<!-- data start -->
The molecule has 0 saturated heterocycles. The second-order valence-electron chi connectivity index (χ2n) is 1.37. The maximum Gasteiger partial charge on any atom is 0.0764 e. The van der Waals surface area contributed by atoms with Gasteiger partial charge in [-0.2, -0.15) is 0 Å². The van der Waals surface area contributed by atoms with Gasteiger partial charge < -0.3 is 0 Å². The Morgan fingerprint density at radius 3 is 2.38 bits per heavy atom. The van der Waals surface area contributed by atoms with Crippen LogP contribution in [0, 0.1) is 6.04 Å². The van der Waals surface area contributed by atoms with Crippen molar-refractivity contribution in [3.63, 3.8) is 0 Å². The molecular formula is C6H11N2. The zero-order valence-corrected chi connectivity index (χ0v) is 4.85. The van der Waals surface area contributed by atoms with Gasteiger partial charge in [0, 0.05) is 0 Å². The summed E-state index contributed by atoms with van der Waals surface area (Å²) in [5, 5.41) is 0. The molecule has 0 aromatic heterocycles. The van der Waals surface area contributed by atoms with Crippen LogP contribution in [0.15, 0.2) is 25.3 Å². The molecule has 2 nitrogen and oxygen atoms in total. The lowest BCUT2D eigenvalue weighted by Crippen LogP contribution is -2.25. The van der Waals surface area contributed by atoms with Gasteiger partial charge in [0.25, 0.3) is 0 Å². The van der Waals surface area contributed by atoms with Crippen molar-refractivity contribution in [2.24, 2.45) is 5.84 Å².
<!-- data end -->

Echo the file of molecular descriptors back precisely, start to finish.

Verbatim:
The molecule has 0 saturated heterocycles. The second-order valence-electron chi connectivity index (χ2n) is 1.37. The maximum Gasteiger partial charge on any atom is 0.0764 e. The van der Waals surface area contributed by atoms with Gasteiger partial charge in [-0.2, -0.15) is 0 Å². The van der Waals surface area contributed by atoms with Gasteiger partial charge < -0.3 is 0 Å². The Morgan fingerprint density at radius 3 is 2.38 bits per heavy atom. The van der Waals surface area contributed by atoms with Crippen LogP contribution in [0, 0.1) is 6.04 Å². The van der Waals surface area contributed by atoms with Crippen molar-refractivity contribution in [3.63, 3.8) is 0 Å². The molecular formula is C6H11N2. The zero-order valence-corrected chi connectivity index (χ0v) is 4.85. The van der Waals surface area contributed by atoms with Gasteiger partial charge in [0, 0.05) is 0 Å². The summed E-state index contributed by atoms with van der Waals surface area (Å²) in [5, 5.41) is 0. The molecule has 0 aromatic heterocycles. The van der Waals surface area contributed by atoms with Crippen LogP contribution in [0.15, 0.2) is 25.3 Å². The molecule has 2 nitrogen and oxygen atoms in total. The lowest BCUT2D eigenvalue weighted by Crippen LogP contribution is -2.25. The van der Waals surface area contributed by atoms with Gasteiger partial charge in [0.25, 0.3) is 0 Å². The van der Waals surface area contributed by atoms with Crippen molar-refractivity contribution in [2.24, 2.45) is 5.84 Å².